Increased Prevalence of Anti-gliadin Antibodies and Anti-tissue Transglutaminase Antibodies in Children With Cerebral Palsy


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Abstract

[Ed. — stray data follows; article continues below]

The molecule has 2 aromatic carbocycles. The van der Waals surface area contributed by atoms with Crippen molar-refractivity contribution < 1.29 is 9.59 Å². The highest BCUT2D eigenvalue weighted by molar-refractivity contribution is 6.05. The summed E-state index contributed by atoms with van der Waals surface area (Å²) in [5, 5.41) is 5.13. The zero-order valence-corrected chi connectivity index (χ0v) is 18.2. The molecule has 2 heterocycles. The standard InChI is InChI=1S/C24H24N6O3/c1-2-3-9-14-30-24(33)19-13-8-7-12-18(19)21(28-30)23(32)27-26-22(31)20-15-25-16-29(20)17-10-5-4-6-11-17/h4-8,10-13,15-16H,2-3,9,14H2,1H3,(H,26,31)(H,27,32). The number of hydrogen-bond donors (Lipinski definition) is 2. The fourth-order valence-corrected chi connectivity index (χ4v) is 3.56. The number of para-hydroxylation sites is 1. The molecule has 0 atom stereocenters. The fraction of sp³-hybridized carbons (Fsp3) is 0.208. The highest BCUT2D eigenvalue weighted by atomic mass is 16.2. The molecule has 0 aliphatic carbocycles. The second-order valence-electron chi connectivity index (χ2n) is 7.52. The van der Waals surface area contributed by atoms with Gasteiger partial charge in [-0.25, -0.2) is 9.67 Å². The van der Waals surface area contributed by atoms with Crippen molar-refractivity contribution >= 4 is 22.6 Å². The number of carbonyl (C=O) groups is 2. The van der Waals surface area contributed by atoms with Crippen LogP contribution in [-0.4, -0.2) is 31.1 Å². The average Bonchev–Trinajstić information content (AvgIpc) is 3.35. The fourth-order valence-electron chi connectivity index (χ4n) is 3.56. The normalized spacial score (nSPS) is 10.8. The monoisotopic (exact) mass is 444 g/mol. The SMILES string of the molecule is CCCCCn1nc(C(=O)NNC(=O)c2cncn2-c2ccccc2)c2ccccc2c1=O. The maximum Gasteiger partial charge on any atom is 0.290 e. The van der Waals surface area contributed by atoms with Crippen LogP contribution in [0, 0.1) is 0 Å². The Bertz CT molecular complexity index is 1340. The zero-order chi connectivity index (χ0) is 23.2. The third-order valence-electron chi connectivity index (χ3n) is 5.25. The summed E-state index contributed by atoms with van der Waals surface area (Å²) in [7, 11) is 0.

Aim and Objective:The aim of the study was to investigate whether there is any association between cerebral palsy (CP) and celiac disease (CD) in children.Patients and Methods:Ninety children between 18 months and 18 years of age (median 9 years) with CP were included. Antibodies (IgA and IgG) against gliadin (AGA), endomysium (EMA), and tissue transglutaminase (tTG) were measured. Children with elevated levels of these antibodies were offered a small-bowel biopsy.Results:Thirty-nine children showed an elevated level of 1 or more of the tested antibodies (43%). None had raised EMA antibodies. Presence of tetraplegia or dyskinesia was associated with increased antibody levels (P = 0.045), as was a more severe functional type of CP (P = 0.008). Children with elevated antibodies had a lower body weight (P = 0.049), height (P = 0.041), and body mass index (BMI) (P = 0.014). Small-bowel biopsies were performed in 27 out of 39 children; 1 had CD and 2 had intraepithelial lymphocytosis.Conclusions:A large number of children with CP had elevated AGA and/or anti-tTG. Because these elevations were associated with lower weight, height, and BMI, it seemed of interest to speculate on how these findings correlated to CP and CD. However, we found no correlation between CP and CD.

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